3 Facts About K-9 Units That Will Shock and Awe You

Although police dogs are known to bite, bite work represents less than 5% of a K-9’s duties and responsibilities. K-9 units must go through extensive training before making it into the field. There is a lot you may not know about these protective animals.

Read on to learn about three facts about k-9 units that will surprise you.

1.The History of K-9 Units Is Rich

The idea of creating K-9 units to help uphold the law occurred because dogs have been domesticated since Roman times. One of the biggest facts about K-9 units to understand is that the concept did not come to the United States until the 1970s. However, this type of training began in 1899 in Ghent, Belgium.

Even though these units have been around for over a century, the term K-9 did not come to life until World War II. It was then when K-9 became common usage. Police departments adopted these units after seeing the effects of the K-9 Corps in the American Army.

Police dogs don’t usually begin their training until they reach a certain age. Typically between 12 and 15 months when they are mature enough to concentrate on the tasks at hand.

Although the history is rich, police departments get to decide on a lot of things regarding the dogs. For example, trainers can choose whether they want a male or female dog depending on their preference. The department can also decide if they want to spay or neuter their police dogs.

2.Not All Police Dogs Are the Same

The term one size fits all does not apply to K-9 units. There are different breeds and different roles that each dog must complete.

The most common police dog breed is the German Shepherd because of their intelligence and ability to work in stressful situations. A Belgian Malinois gets used for military and police work.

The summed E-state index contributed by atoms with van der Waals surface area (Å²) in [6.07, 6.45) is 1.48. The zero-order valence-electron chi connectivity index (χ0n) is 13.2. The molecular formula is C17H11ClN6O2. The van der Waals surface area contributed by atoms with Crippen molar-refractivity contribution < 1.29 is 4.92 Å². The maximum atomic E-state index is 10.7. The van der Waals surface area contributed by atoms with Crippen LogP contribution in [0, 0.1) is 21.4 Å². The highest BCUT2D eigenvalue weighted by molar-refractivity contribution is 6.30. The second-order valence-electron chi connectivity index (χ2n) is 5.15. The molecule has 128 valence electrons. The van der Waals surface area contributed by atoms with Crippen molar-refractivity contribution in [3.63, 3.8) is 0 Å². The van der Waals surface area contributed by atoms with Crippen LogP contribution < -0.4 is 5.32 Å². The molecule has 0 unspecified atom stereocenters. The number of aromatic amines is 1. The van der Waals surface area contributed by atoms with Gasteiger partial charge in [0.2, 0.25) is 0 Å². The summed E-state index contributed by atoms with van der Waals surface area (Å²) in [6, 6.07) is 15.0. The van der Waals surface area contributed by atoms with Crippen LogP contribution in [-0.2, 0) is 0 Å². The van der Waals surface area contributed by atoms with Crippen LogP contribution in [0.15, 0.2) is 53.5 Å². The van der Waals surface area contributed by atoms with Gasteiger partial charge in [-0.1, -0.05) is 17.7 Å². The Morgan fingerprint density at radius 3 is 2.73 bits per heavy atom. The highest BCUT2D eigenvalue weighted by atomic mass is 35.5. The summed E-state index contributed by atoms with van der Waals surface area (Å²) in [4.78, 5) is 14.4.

Even Beagles can be police dogs because they can sniff out bombs and drugs. You may see these police dogs in airports. Understanding which breeds are used for bomb detection in higher stress situations involves knowing the behavioral characteristics of these dogs.

3.The Training Is Intense

Bomb-sniffing dogs and drug-sniffing dogs will go through different training, but they will both be intense. The training is so extensive that these dogs actually get sworn in as police officers at some precincts.

Bomb-sniffing and drug-sniffing aren’t the only types of trained police dogs out there. Some may get trained in search and rescue procedures while others will get trained to track a human scent in a missing person’s case.

K-9 units can and will bite because they get trained to do so. However, dog bite laws may come into play if the dog was not trained right or used an excessive amount of force.

Facts About K-9 Units Explained

K-9 units are filled with intelligent dogs trained to do a specific job and help protect others. These dogs should be looked at with respect and love. Now that you know so many facts about these officers, you can thank them for their service and everything they go through to become police dogs.

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